By Lynn Fries, therealnews.com, May 10, 2015
LYNN FRIES, TRNN: Welcome to The Real News Network. I'm Lynn Fries, in Geneva.
Unless we want our societies to be run by a body of self-elected experts, we all need to learn economics. So says Economics: The User's Guide, by economist Ha-Joon Chang. In a series of interviews with Ha-Joon Chang, we look into this. In this opening segment, we get some history on how we got here. Neoclassical economics is key to the story.
Our guest, Ha-Joon Chang, joins us from the UK, where he teaches economics at the University of Cambridge. Economics: The User's Guide is his latest book. Earlier books include Kicking Away the Ladder, and 23 Things They Don't Tell You About Capitalism.
HA-JOON CHANG, ECONOMIST, UNIV. OF CAMBRIDGE: Hi.
FRIES: What we call economics used to be called political economy. So let's start there, with the story behind changing the name of the discipline. Tell us about that.
CHANG: Yes. In the beginning, economics was called political economy. Adam Smith, David Ricardo, these people never wrote any, anything on economics. They all wrote on political economy.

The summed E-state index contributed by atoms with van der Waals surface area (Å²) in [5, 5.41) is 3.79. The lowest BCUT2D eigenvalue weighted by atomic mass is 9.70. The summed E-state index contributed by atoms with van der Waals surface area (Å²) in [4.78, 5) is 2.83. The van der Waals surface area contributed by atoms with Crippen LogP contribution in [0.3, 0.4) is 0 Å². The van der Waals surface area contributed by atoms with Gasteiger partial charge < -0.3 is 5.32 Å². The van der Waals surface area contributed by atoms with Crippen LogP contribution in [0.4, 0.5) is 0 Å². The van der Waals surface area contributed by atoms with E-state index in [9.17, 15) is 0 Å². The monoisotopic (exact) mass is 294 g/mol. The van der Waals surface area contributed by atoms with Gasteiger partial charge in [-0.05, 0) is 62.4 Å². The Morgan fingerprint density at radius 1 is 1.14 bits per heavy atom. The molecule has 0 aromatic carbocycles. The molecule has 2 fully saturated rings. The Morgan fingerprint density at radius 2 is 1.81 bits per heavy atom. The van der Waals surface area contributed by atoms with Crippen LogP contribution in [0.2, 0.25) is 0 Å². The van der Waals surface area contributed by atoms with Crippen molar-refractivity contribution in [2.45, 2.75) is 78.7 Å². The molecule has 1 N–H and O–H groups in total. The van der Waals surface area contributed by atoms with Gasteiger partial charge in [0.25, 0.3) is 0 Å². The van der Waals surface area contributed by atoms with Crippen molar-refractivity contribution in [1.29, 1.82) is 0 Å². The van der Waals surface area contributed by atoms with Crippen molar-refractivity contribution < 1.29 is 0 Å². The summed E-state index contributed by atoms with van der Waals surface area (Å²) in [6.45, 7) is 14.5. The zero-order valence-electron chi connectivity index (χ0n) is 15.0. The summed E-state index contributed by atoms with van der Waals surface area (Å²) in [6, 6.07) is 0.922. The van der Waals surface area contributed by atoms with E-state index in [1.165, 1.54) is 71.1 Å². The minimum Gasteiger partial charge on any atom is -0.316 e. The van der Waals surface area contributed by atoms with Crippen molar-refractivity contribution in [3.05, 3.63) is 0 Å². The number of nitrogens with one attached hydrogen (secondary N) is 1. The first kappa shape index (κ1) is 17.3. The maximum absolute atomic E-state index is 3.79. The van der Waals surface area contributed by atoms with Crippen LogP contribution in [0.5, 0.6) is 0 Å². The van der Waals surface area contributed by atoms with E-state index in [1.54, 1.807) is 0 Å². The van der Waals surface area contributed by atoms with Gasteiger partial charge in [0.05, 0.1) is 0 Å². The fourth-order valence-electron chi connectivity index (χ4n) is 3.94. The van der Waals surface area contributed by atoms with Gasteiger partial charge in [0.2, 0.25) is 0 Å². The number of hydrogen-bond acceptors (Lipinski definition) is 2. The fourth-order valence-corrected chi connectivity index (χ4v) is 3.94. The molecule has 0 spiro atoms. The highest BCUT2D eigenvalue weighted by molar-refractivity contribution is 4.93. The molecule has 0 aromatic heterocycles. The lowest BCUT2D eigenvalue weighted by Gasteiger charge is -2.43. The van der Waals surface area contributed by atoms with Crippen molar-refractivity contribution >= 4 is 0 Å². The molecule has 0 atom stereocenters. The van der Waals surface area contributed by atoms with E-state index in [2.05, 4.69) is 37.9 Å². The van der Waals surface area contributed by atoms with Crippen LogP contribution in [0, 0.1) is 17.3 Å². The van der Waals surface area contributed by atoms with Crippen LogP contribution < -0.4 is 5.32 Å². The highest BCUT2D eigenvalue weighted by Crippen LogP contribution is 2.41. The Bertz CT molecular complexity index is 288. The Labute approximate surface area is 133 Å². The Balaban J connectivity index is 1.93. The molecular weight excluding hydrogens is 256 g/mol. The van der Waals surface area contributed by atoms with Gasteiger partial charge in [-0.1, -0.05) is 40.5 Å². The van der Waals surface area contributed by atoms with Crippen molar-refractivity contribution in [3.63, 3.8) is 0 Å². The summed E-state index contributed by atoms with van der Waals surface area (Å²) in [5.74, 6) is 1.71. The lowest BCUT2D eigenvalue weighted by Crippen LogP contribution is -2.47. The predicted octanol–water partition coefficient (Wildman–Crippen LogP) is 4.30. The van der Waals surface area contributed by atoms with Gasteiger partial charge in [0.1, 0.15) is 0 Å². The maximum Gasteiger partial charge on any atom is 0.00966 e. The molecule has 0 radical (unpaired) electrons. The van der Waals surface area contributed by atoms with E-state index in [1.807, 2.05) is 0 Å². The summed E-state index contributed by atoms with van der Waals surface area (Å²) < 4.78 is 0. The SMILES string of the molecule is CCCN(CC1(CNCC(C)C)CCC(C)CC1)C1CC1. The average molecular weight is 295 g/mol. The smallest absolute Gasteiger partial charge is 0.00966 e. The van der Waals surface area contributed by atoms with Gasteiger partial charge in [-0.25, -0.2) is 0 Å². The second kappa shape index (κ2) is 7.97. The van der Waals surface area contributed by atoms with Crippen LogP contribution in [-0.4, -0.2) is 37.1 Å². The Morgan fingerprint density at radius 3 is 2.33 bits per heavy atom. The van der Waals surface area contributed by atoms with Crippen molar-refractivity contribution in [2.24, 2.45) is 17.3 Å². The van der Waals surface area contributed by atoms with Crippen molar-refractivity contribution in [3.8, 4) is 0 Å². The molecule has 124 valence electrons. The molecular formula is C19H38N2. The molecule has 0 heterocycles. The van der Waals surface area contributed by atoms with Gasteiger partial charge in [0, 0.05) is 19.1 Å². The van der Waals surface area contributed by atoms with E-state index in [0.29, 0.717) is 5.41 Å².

In the late 19th century, early 20th century the then-rising school of economics, Neoclassical economics, which is today's dominant school of economics, decided that they want to become scientists. You know, in modern world the title of science has a great aura, because after all, that progress in scientific knowledge is what has built the modern world. So if you can call yourself scientist, you immediately get much greater credibility. And, I mean, that, this is what the Neoclassical economists have aimed to achieve since the late 19th century.
And the most important thing they did at the beginning to achieve this goal was to rename the subject. So it wasn't political economy anymore, because when you say politics, you're already implying that people may disagree, you know. But if you're a, a scientist, you cannot have that kind of disagreement. So it was really important to get rid of that word politics from the name of the subject so that they can now claim that this is free of ethical judgments, this is free of political disagreement, and therefore there is a science like physics or chemistry.
FRIES: The Neoclassical school claims to be the intellectual heir of the Classical school. So first tell us what central ideas of the Classical school remain key to the Neoclassical, and then what's new? In other words, the Neo in Neo-classical.